The word kyosaku is found in modern Japanese, but is rarely used in its Buddhist sense outside the zendo. A glance at a standard Japanese dictionary will turn up various definitions for the characters kyo-saku, but not reference to the “encouragement stick” mentioned in English-language Buddhist reference works.

The Stick in Zen Theory and Practice

T. Griffith Foulk

It is Zen’s proud claim that it alone, of all Buddhist traditions, has conveyed the Buddha’s awakening in an unbroken line from master to disciple, “from mind to mind,” without making use of any texts, verbal teachings, or other expedients. At the same time, however, classical sources give the impression that Zen masters actually used any and all means at their disposal—enigmatic words, gestures, shouts, and blows—to bring their disciples to awakening.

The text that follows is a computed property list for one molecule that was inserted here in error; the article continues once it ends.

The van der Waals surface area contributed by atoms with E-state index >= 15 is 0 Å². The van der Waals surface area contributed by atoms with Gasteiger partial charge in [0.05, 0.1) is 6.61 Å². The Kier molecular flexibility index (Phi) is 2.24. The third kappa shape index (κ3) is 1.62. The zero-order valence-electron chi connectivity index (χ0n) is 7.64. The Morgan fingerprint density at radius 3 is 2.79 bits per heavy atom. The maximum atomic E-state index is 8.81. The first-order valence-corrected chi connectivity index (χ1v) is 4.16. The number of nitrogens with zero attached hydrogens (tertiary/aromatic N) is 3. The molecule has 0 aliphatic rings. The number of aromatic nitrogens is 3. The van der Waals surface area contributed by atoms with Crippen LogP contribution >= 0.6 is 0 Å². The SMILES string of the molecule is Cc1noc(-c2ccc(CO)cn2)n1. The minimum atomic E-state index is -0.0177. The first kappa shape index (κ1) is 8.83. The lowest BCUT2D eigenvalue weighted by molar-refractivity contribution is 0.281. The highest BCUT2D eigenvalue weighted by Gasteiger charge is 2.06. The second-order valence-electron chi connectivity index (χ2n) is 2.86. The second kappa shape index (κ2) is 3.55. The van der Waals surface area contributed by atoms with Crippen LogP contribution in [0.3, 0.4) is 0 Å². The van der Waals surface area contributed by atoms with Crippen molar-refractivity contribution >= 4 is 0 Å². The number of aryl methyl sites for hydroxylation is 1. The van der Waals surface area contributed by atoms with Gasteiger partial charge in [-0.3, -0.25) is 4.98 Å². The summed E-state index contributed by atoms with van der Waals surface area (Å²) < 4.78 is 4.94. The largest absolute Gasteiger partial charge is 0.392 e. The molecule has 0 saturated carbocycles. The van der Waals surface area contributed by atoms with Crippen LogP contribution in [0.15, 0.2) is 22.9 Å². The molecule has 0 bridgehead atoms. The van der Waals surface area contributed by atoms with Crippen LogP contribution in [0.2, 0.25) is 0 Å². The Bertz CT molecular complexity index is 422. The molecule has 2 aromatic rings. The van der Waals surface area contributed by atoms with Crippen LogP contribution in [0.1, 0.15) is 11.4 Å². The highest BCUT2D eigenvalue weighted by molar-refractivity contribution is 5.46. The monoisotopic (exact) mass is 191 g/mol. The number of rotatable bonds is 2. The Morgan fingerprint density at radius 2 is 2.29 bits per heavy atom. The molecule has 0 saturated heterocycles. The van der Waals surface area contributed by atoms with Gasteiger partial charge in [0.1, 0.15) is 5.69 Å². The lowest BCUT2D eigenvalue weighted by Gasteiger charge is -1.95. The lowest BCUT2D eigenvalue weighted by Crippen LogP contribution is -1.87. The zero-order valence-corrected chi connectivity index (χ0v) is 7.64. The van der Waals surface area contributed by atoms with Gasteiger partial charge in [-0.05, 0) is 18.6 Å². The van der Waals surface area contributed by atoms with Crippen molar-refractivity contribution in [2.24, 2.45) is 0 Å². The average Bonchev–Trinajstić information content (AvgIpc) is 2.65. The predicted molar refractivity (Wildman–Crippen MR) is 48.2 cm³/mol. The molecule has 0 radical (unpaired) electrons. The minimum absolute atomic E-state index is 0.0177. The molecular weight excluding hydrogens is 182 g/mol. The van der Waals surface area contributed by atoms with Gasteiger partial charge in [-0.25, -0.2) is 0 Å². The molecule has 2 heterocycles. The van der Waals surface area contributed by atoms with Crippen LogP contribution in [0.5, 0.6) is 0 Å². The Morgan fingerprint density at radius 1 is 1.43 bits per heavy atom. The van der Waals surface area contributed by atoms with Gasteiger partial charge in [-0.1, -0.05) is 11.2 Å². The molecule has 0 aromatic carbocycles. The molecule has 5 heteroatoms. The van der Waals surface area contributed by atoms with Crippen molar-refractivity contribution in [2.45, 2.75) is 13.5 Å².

The classical accounts of Chinese masters contain numerous anecdotes in which they make judicious use of sticks to strike their disciples. In some stories, this treatment is said to bring on realization. More often, it simply indicates the master’s rejection of the words spoken by his student, who is judged to be caught up in delusion.

The meaning of blows in classical Zen hinges on two conceits. The first is upaya, the Mahayana concept of “skillful means”—devices used by a bodhisattva to lead beings to awakening. Such devices, however deceptive or harsh they might seem, are always said in the end to be informed by wisdom and motivated by compassion.

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